10 Family Literacy Tips | How You Make Reading a Family Priority.
The old adage that “children learn by example” comes true as each child soaks up the habits and attitudes of those around him or her. This is just as true of reading as it is of every other aspect of a child’s learning.
In today’s world, many families find it challenging to make the time to allow reading to take a place of priority in the ever-increasing list of activities in which parents and children can be involved. However it is vital that families consider reading important enough to give it the time it deserves and to promote it in the home.Here are 10 family literacy tips to assist you in making reading a family priority :
Make books available
Making books available does not need to be an expensive exercise. Certainly purchase books for your home or as gifts for one another, if you are able, but make extensive use of your local school or community library. If you live in a remote area access a regional library through which you and your family may borrow books. If possible, make family visits to a local library and spend time there together browsing and reading with your children.
Focus on different types of books
Ensure your children realise the value of both fiction and non-fiction books. As well as ‘stories’ encourage them to access books and magazines about their favourite sports, hobbies or topics in the natural and manmade world so they are encouraged to read to extend their knowledge in areas of interest.
Model the practice of reading and sharing
Let your children see you as a reader – someone who enjoys a favourite newspaper, magazine or books. Read some of the books that they are reading as well so that you can talk with them about what they are reading as well as what you are reading. Talk with them about the different purposes you have for reading – to relax and enjoy a good story or a favourite author, or to gain information eg a parent who reads a rural, medical or financial newspaper or magazine associated with employment; or a magazine to support an interest, sport or hobby. Encourage visitors to your home to read to your children.
Schedule a family reading time
Many schools have programs such as DEAR (Drop Everything And Read) and you can establish something similar by scheduling a time each day, or week, during which all family members read something of their own choosing. This could be for half an hour after dinner or an hour every Sunday afternoon etc. While this is not the only time that family members read it places an emphasis on reading together.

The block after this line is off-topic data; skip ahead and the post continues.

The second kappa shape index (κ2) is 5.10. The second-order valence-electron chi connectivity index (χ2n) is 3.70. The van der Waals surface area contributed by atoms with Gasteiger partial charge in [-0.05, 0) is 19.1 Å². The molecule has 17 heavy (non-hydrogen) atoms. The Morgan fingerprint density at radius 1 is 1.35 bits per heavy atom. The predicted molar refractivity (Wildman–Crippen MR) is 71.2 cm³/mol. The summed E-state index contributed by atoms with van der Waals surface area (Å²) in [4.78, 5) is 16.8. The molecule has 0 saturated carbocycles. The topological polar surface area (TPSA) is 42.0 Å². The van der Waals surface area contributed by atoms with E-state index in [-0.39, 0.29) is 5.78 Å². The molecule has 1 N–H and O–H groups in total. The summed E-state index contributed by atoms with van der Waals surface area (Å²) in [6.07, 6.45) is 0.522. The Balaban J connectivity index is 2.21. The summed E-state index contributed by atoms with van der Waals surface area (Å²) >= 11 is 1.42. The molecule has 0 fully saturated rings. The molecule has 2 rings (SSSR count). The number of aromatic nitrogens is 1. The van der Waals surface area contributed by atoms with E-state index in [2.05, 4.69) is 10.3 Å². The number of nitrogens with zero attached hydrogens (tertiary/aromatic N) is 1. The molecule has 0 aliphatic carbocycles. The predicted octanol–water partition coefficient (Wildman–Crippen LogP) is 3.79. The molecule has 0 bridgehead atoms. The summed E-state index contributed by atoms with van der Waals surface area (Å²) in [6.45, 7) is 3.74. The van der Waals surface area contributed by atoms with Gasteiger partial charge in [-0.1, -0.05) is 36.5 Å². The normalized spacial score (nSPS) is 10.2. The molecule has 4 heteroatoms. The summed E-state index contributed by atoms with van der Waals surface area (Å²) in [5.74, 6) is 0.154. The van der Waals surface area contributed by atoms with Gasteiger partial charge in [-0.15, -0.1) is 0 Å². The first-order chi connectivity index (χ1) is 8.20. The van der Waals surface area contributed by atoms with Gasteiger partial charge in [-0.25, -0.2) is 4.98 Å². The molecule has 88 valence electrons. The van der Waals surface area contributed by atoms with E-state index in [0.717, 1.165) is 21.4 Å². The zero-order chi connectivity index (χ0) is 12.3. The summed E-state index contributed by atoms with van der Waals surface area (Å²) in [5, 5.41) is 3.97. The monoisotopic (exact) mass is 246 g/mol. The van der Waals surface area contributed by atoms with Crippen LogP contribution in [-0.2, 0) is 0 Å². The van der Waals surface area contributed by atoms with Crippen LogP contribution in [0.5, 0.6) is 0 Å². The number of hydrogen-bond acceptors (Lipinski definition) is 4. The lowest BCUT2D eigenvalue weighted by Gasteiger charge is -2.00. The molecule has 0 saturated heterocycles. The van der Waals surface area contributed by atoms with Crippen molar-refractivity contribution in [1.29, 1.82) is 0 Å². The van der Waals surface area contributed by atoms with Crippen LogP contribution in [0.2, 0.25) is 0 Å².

Access literature through different media
Novels, stories and factual books are available in the traditional book form but also as audio books, or ebooks available to be read online or downloaded to computer, tablet, telephone or other electronic device. These provide variety and enhance the reading experience for adults and children.
Books and movies
Many stories in books have been made into movies. Choose a book that the whole family can read together then watch the movie. This provides the basis for good family discussion about the plot and the characters and how these are presented in the book and the movie.
Swap books with others
Encourage the adults and children in your life to swap and share books with each other and with their friends or relatives.
Reading as relaxation
Encourage family members to relax and read in a variety of pleasant places around the home and social environment – in a favourite part the house, under a tree in the garden, in the park together, as part of a family outing such as a picnic etc
Read and respond
Critical literacy is an important skill. This involves more than simply reading a book to remember the story or the facts. Being critically literate includes understanding what is read and being able to analyse, interpret and evaluate the contents of a book – how a character is presented, what opinion or point of view is presented, do I agree with the way the author has written the book or the opinions expressed? etc. Spending time discussing children’s understanding of what they have read is important.
If your children have grandparents or other family members and friends who live at a distance from them make use of a range of technologies available eg connect via Skype so that a grandparent can read a book to the children; or read and record a story using computer software and save it to a CD or USB drive (thumb drive) then mail to someone else so they can listen to it too.
We hope our family literacy tips help you to make family reading a priority. Please leave a comment if you have some tips of your own.